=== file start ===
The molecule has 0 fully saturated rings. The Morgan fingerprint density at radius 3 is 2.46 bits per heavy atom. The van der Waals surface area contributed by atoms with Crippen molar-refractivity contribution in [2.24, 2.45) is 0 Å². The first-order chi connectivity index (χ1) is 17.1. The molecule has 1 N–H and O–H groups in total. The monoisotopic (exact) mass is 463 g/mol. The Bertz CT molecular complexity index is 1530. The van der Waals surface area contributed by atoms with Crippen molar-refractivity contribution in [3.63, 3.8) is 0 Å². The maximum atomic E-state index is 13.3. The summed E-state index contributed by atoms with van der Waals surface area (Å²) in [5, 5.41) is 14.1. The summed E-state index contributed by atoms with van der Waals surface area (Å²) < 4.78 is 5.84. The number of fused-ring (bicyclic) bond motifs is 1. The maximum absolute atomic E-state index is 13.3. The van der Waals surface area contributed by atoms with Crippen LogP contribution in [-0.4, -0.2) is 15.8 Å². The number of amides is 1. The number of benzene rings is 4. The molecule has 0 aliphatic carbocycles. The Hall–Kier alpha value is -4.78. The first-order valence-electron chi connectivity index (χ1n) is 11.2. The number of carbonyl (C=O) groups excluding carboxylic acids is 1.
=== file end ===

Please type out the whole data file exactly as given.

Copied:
The molecule has 0 fully saturated rings. The Morgan fingerprint density at radius 3 is 2.46 bits per heavy atom. The van der Waals surface area contributed by atoms with Crippen molar-refractivity contribution in [2.24, 2.45) is 0 Å². The first-order chi connectivity index (χ1) is 17.1. The molecule has 1 N–H and O–H groups in total. The monoisotopic (exact) mass is 463 g/mol. The Bertz CT molecular complexity index is 1530. The van der Waals surface area contributed by atoms with Crippen molar-refractivity contribution in [3.63, 3.8) is 0 Å². The maximum atomic E-state index is 13.3. The summed E-state index contributed by atoms with van der Waals surface area (Å²) in [5, 5.41) is 14.1. The summed E-state index contributed by atoms with van der Waals surface area (Å²) < 4.78 is 5.84. The number of fused-ring (bicyclic) bond motifs is 1. The maximum absolute atomic E-state index is 13.3. The van der Waals surface area contributed by atoms with Crippen LogP contribution in [-0.4, -0.2) is 15.8 Å². The number of amides is 1. The number of benzene rings is 4. The molecule has 0 aliphatic carbocycles. The Hall–Kier alpha value is -4.78. The first-order valence-electron chi connectivity index (χ1n) is 11.2. The number of carbonyl (C=O) groups excluding carboxylic acids is 1.